|Winter - It's Real|
Television stations are costly to run. Equipment, staff, licensing. They are not run by philanthropists trying to teach the world to sing in perfect harmony. They are run by businessmen who are trying to make a profit by selling more than they buy. This is how businesses run. The only thing that brings money into a television statement is advertising revenue. Car salesmen, prescription drug peddlers, insurance salesmen, crooked lawyers, fast food chains, and the manufacturers of Ginzu Knives all vie for air time to promote the products they bring into this world.
On the other hand, once the hucksters have all paid their invoices, there is, in between the advertising, Program Content. You want to teach the world to sing? Here's the Sing-Off, the American Idol, the Voice, and a host of others. You want to eat? They've got competitions for that, too - Chef Ramsey will curse at simple-minded would-be chefs, a panel of judges will taste food, and spit it out on the table if they don't like it, and on and on. There are competitions for everything.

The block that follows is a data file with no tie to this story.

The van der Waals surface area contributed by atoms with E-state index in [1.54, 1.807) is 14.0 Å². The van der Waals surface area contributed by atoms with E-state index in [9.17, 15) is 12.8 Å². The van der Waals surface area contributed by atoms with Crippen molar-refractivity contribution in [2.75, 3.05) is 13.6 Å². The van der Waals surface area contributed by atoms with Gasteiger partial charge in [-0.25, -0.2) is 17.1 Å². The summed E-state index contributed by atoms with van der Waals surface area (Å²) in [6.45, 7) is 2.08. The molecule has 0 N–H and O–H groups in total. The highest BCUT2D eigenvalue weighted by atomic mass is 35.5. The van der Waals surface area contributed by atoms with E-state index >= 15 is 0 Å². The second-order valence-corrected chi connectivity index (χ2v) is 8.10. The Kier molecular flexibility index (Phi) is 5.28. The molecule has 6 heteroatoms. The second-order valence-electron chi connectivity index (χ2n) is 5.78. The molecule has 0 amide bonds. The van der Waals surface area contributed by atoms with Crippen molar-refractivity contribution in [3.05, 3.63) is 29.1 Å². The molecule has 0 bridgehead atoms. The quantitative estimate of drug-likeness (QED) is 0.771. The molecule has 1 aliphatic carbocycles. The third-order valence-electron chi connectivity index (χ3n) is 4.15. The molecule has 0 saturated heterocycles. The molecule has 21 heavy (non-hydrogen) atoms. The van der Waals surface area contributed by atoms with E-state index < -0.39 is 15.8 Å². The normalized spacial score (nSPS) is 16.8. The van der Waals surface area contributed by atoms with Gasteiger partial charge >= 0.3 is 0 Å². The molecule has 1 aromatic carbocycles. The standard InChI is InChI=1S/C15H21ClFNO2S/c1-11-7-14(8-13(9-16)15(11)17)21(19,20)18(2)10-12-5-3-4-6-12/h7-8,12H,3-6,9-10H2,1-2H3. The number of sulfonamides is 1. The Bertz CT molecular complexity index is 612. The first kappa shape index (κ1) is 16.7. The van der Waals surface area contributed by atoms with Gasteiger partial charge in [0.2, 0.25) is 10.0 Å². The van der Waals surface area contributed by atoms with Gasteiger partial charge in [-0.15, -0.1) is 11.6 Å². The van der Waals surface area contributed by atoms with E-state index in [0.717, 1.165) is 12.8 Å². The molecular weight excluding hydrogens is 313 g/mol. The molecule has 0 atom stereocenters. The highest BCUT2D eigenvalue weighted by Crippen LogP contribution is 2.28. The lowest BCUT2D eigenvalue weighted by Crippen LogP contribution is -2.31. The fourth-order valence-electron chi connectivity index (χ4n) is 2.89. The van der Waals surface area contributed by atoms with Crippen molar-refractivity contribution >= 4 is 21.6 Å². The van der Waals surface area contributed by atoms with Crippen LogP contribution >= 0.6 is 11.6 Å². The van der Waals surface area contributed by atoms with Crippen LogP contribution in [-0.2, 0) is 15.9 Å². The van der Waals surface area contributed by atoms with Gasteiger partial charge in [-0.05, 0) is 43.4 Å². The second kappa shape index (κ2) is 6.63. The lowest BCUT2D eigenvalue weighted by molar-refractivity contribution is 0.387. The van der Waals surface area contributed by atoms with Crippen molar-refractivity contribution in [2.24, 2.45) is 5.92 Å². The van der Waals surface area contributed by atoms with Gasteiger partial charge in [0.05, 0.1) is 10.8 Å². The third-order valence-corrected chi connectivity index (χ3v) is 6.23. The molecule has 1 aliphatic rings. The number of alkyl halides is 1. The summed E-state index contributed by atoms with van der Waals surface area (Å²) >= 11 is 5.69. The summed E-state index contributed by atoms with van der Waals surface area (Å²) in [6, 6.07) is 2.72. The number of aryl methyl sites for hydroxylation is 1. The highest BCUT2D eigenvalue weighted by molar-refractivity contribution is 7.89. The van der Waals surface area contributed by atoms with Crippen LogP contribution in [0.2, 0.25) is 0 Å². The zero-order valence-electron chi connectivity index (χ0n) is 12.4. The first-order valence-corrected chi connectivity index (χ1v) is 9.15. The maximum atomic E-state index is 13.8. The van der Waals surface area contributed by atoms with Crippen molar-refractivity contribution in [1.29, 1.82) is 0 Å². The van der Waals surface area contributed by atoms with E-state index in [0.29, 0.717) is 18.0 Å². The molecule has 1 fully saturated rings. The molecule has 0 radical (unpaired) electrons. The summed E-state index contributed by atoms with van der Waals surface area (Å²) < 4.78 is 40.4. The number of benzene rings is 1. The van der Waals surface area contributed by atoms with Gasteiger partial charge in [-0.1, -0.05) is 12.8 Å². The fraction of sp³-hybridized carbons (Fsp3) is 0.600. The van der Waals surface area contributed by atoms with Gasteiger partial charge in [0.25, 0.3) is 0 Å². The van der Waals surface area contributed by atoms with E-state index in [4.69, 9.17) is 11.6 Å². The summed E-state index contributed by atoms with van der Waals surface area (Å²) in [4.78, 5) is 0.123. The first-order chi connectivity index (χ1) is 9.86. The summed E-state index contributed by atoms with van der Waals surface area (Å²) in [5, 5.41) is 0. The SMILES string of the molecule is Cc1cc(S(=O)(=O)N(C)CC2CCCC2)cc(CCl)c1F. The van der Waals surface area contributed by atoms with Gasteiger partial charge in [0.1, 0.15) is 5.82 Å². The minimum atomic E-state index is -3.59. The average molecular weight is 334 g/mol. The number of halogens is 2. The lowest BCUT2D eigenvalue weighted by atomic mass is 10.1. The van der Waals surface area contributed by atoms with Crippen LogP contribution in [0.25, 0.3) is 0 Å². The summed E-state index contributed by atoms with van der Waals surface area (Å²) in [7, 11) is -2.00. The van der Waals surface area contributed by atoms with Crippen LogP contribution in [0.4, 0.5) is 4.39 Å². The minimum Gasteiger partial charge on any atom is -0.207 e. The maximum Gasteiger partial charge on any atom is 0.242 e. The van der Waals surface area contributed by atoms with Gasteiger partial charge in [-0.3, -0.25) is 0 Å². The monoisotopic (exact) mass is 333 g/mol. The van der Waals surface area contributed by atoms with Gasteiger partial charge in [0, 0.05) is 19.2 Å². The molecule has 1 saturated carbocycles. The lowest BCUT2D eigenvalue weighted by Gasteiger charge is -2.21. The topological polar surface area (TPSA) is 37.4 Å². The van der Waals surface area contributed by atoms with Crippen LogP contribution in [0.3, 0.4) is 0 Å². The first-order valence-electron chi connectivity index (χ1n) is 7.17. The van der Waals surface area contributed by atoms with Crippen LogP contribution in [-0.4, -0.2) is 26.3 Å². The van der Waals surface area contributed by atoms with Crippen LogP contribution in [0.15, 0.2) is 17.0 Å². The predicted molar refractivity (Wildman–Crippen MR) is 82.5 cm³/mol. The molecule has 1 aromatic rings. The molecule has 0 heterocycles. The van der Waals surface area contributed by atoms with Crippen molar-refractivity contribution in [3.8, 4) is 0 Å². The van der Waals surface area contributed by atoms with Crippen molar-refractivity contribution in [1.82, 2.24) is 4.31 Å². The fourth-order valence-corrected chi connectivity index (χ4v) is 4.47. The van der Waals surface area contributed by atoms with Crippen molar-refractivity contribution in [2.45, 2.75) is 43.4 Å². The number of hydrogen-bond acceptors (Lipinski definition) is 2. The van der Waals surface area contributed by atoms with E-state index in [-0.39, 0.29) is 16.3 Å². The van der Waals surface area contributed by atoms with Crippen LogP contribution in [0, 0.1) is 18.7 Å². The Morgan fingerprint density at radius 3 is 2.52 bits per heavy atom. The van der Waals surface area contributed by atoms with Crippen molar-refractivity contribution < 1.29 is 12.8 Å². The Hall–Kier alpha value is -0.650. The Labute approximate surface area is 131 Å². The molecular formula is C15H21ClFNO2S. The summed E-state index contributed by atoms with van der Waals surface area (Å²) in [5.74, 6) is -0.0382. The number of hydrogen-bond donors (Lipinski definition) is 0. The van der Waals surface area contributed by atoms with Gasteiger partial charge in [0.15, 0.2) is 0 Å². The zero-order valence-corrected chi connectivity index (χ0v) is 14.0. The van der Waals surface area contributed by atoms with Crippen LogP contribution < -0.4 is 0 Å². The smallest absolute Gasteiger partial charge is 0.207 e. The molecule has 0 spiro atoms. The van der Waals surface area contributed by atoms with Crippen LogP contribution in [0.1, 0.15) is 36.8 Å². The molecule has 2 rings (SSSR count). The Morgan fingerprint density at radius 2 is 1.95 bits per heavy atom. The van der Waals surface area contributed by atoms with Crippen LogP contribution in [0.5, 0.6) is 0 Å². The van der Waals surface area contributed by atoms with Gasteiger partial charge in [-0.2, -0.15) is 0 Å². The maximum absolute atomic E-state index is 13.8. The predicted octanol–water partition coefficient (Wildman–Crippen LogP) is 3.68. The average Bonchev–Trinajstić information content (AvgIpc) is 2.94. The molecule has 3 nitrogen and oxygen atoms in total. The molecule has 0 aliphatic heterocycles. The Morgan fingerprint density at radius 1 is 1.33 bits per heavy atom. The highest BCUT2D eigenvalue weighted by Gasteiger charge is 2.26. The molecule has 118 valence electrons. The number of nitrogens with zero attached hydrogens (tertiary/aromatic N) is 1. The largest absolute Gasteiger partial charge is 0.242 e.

Home improvement is a contest. Dancing is a contest. Even marriage is a contest on TV. And, now for the holidays, even the Little Christmas Angel in the front yard is part of a competition - a Light Fight, to be exact. Fa la #$%# LA!
What was my point - oh yes - the third element. The most dependable and free money-maker that a station manager can tap into - the Weather! Weather is free, it's everywhere, and the weather that sells the most Priusssses is the scary weather. All weather can be scary with the right writeup. Winter in the Midwest gives us an extra bonanza - Snow and Cold. What a surprise, Winter is cold, and precipitation in Winter falls down in frozen flakes. With the aid of Triple Doppler graphics, the terrible Monster Storm occurs roughly every two weeks. If the audience can only be distracted from looking out their windows and thinking for themselves. The Monster Storms - the Deadly Cold Blast - has people huddled in their hovels, cowering in fear.
I see a conflict, though. If people are huddled in their houses, afraid to face the deadly elements outside their door, how can they possibly go out and shop for all the lovely products that the advertisers - the sole providers of TV station income - how can they afford continue to advertise, when television stations are constantly warning people to stay home?
"Come to Boston Store" sounds less appealing when the crawl at the bottom of the screen is warning that anyone who ventures outside will be annihilated - crushed in the jaws of the Monster Storm, which is always about to arrive? Which should we take seriously? The appeal of the merchant's marketplace, or the staged warnings of the weather "experts"?